Rich Tucker

When it comes to illegal immigration, even some liberals understand the danger.

Best-selling novelist Richard North Patterson is the very photograph of modern liberalism. “He lives in San Francisco and on Martha’s Vineyard,” the book jacket says (now that’s a commute), “with his partner, Dr. Nancy Clair.” He’s also a former trial lawyer and chairs the liberal pressure group Common Cause. So when he speaks, we hear the voice of the modern American left.

In his latest novel, “Exile,” Patterson weaves a tale of a Palestinian terrorist bombing on American soil. How does the author get the terrorists into the U.S. undetected? Simple. They jet to Mexico, relax for a few days on the beach, then walk across the border into Texas. “Crossing would be no problem,” Patterson writes. After all, “thousands did it every day.”

But Patterson’s book, intentionally or not, also shows that border enforcement works. The terrorists considered crossing in western Mexico. But “self-appointed American vigilantes had begun spending their idle hours patrolling the borders of Arizona and New Mexico,” Patterson writes. The terrorists didn’t want to be “caught by some white people’s hunt for brown invaders they could not tell from Arabs.”

And with those words from a liberal novelist in mind, let’s turn to the Senate’s immigration “reform” bill.

Last week, the bill seemed dead when senators couldn’t agree to end debate and actually vote on it. Luckily for voters, the Senate had other important business to move on to: debating whether to vote that it had “no confidence” in Attorney General Alberto Gonzalez (although in the end, lawmakers couldn’t manage to vote on that, either).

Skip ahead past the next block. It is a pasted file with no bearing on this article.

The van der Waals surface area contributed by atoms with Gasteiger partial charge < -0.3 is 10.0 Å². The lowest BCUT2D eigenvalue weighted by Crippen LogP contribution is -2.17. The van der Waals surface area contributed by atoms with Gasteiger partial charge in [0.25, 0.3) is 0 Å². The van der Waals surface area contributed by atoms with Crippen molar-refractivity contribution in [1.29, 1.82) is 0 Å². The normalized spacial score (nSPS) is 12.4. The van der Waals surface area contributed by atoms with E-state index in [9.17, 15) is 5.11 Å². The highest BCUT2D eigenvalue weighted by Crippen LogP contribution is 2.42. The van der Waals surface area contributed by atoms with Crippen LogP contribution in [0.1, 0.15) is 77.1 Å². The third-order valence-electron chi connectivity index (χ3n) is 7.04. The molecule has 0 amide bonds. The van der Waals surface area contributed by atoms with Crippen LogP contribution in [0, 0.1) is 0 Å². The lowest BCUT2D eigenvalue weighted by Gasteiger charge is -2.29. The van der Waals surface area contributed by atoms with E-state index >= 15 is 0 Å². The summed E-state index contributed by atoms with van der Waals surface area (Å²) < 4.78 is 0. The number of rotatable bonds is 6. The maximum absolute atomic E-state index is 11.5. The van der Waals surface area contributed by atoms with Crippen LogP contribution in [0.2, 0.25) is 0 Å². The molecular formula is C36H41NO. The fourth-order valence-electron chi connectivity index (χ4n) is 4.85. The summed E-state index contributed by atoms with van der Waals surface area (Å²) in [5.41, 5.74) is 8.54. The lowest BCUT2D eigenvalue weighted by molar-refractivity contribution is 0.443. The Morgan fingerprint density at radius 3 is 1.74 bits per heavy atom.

But the immigration bill’s not dead. “I believe we can get it done,” President Bush announced. “I’ll see you at the bill signing.” Let’s hope not.

Senators who are pressing for a reform bill are making a fundamental mistake, one that’s highlighted by Patterson’s fiction. We don’t need a new immigration law. We need to start enforcing the immigration laws we have.

For starters, let’s complete the border fence.

Just last year Bush signed the Secure Fences Act of 2006. We need to finish building that fence, make sure it’s patrolled and give it time to work. And our brief experience with fences shows that they do work. Last year an observer wrote to tell me that his group (probably the “vigilantes” Patterson wrote disparagingly about) had “shut down approximately five miles (2 percent) of the California border. It obviously can be done.” They did it by building fences and then, along with federal agents, patrolling the border.


Rich Tucker

Rich Tucker is a communications professional and a columnist for Townhall.com.